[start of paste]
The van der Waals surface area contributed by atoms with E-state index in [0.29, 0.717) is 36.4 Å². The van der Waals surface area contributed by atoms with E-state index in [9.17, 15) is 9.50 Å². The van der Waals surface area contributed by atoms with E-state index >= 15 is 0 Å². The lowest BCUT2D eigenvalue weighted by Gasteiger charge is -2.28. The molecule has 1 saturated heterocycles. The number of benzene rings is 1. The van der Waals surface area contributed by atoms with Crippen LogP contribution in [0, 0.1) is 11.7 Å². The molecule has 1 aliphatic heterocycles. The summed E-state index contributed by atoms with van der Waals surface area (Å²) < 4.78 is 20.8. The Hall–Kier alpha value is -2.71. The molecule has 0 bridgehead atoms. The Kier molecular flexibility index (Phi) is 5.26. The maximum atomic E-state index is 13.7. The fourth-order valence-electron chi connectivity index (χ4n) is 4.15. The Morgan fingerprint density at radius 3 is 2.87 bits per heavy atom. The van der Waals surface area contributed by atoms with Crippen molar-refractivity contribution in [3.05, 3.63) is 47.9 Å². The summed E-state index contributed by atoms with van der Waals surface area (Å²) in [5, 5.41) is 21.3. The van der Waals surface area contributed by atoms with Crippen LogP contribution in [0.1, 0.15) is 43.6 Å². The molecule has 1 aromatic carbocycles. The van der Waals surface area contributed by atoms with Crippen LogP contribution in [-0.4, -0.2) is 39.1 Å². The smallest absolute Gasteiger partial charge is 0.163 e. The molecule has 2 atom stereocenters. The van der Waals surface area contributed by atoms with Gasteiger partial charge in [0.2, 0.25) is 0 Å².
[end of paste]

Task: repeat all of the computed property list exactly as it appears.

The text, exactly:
The van der Waals surface area contributed by atoms with E-state index in [0.29, 0.717) is 36.4 Å². The van der Waals surface area contributed by atoms with E-state index in [9.17, 15) is 9.50 Å². The van der Waals surface area contributed by atoms with E-state index >= 15 is 0 Å². The lowest BCUT2D eigenvalue weighted by Gasteiger charge is -2.28. The molecule has 1 saturated heterocycles. The number of benzene rings is 1. The van der Waals surface area contributed by atoms with Crippen LogP contribution in [0, 0.1) is 11.7 Å². The molecule has 1 aliphatic heterocycles. The summed E-state index contributed by atoms with van der Waals surface area (Å²) < 4.78 is 20.8. The Hall–Kier alpha value is -2.71. The molecule has 0 bridgehead atoms. The Kier molecular flexibility index (Phi) is 5.26. The maximum atomic E-state index is 13.7. The fourth-order valence-electron chi connectivity index (χ4n) is 4.15. The Morgan fingerprint density at radius 3 is 2.87 bits per heavy atom. The van der Waals surface area contributed by atoms with Crippen molar-refractivity contribution in [3.05, 3.63) is 47.9 Å². The summed E-state index contributed by atoms with van der Waals surface area (Å²) in [5, 5.41) is 21.3. The van der Waals surface area contributed by atoms with Crippen LogP contribution in [0.1, 0.15) is 43.6 Å². The molecule has 1 aromatic carbocycles. The van der Waals surface area contributed by atoms with Crippen LogP contribution in [-0.4, -0.2) is 39.1 Å². The smallest absolute Gasteiger partial charge is 0.163 e. The molecule has 2 atom stereocenters. The van der Waals surface area contributed by atoms with Gasteiger partial charge in [0.2, 0.25) is 0 Å².